But apparently certain types of food can cause people to feel ill, or go into something called anaphylactic shock. This is not as widely known as the intricate workings of the mind, and quite frankly, it is hard to believe. Some people claim that having an allergic episode, especially anaphylactic shock, affects their ability to work.
Hang on just one second. In the world we live in, mental health conditions are obvious and we must make people aware of unexpected triggers that can severely debilitate their daily functioning, but the idea that we should extend this to the less obvious and, frankly, overreactionary, physical health conditions is just ridiculous. I mean, I know we get a lot of people with such allergies tell us personally what kind of things are likely to trigger an episode, but how are we to really ever know? Does it mean we have to get trigger-happy with food packaging? Just think how terrible it would be if every food item’s packaging design had to be interrupted with annoying messages about how it contains egg or nuts!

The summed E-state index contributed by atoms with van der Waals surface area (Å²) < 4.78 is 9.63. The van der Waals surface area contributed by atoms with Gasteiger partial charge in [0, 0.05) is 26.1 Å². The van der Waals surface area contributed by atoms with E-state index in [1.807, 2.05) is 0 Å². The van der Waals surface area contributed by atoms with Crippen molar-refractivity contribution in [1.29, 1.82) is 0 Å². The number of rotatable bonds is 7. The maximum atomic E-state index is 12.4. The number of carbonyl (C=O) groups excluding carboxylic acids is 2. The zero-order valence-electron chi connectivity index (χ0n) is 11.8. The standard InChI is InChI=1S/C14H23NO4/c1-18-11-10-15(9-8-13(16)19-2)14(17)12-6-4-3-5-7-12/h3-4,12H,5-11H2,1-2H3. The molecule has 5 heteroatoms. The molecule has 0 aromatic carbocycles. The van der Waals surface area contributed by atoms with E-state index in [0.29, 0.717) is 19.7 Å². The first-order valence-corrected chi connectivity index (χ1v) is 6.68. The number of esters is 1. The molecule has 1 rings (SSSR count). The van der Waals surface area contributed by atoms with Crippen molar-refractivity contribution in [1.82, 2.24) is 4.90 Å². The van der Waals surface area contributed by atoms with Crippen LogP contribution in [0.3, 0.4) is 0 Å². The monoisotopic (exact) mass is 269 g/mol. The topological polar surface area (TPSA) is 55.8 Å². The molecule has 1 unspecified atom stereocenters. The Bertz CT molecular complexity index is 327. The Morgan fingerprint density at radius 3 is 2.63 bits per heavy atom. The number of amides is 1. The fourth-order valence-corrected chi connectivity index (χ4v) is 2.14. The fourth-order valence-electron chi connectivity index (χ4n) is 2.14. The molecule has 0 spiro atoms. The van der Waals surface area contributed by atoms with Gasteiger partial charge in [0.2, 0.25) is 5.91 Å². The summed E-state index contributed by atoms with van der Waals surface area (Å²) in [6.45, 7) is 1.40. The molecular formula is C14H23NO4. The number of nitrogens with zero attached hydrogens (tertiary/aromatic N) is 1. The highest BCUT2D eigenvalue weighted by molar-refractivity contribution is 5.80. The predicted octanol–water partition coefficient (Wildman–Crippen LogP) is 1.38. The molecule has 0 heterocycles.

We don’t want to end up in a world where people care more about their physical health than other peoples’ enjoyment, do we?
Or at least, all of this is what I would say if I wasn’t willing to consider the real complexities behind any kind of health condition. Luckily this has all been satire up until this point, so I actually think that both physical and mental health conditions should be taken into consideration whenever someone’s interacting in the media in a meaningful way. It’s a concept called accessibility, and it is a good idea to pay it some more attention.